Strava stats: how do your 2016 numbers match up?

British cyclists log 800 million kilometres worth of rides in 2016

British cyclists on Strava have ridden the equivalent of almost 20,000 times around the earth’s equator in the last 12 months.

Global users of the route mapping and tracking app totted up a total of 161 million rides in 2016, with 27.4 million of those from British riders.

From commutes to centuries, big sportives and Tour of Britain stage-winning rides, the accumulated distance logged by British riders was 800 million kilometres and, despite the absence of long mountain climbs, a total elevation gain of 6.9 billion metres. So how do your Strava stats match up? We’ve pulled out some of the key figures from the year on Strava.

How do your Strava stats from 2016 match up? (pic: George Marshall)


The average ride logged by male cyclists in 2016. Females averaged 34km per ride.

183 million

Kudos awarded to UK cyclists in the last year

1h 44m

Average ride time of UK male cyclists, compared to 1h 53m for UK female cyclists.

4.4 million

The number of rides logged in London, unsurprisingly the UK’s most active area. West Yorkshire follows in second place with 915,489 rides.

British cyclists logged more than 27 million Strava rides in 2016 (pic: George Marshall)


Average speed of rides in Ards, Northern Ireland – the UK’s fastest region. Northern Ireland also boasted the UK’s longest average rides of 44.9km in Banbridge.


Average total climb per ride in Merthyr Tydfil, Wales – the highest elevation gain in the UK

25 degrees

The unseasonably high temperature on Sunday May 8, which led to the UK’s busiest day for cycling by Strava users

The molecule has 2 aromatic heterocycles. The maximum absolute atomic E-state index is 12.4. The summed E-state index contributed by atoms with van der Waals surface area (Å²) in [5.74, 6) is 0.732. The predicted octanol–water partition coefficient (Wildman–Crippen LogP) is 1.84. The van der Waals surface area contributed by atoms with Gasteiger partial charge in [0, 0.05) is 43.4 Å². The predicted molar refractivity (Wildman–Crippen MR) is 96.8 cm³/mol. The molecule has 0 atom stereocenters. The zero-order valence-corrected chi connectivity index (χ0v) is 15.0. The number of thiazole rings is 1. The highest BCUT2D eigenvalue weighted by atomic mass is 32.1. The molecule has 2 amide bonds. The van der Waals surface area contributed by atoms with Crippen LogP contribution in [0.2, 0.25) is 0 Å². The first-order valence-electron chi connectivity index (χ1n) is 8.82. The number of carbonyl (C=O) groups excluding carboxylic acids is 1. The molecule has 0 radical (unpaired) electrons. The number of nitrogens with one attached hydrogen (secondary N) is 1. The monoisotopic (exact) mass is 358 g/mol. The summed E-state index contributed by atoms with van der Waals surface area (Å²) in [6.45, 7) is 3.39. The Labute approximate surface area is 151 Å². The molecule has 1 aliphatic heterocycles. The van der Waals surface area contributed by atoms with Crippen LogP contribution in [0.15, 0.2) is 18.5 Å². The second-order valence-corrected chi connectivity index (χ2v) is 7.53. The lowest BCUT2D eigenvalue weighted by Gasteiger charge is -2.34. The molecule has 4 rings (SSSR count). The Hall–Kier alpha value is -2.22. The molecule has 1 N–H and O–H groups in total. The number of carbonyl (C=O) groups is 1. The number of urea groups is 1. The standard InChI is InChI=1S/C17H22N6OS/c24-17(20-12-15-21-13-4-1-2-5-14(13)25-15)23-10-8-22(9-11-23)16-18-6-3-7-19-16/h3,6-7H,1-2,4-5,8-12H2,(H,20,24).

The number of individual attempts recorded for the Richmond Gate Roundabout to Queen’s Rd Car Park segment, the UK’s busiest Strava segment in 2016

Ian Stannard’s Tour of Britain stage win was among the highlights of the rides uploaded to Strava in 2016 (pic: Tour of Britain)

Strava’s end of year insights also show the popularity of commuting by bike, buoyed by a year which included Strava’s first Global Bike to Work Day.

In 2016, some 223,376 Strava rides were recorded as commutes, with an average distance of 13.5km door-to-door, and an average speed of 22.4km/h. Unsurprisingly, there were 87 per cent more commutes in summer than winter.

Commutes accounted for 223,376 rides on Strava in 2016

Of the rides logged on Strava in 2016, highlights include Team Sky’s Ian Stannard logging his Tour of Britain stage-winning ride in Cheshire, and Thomas de Gendt’s Tour de France stage-winning ride on Mont Ventoux.

Globally, 9.6 activities (running and cycling) were uploaded to Strava every second, adding up to 60,400 years’ worth of cumulative activity time.


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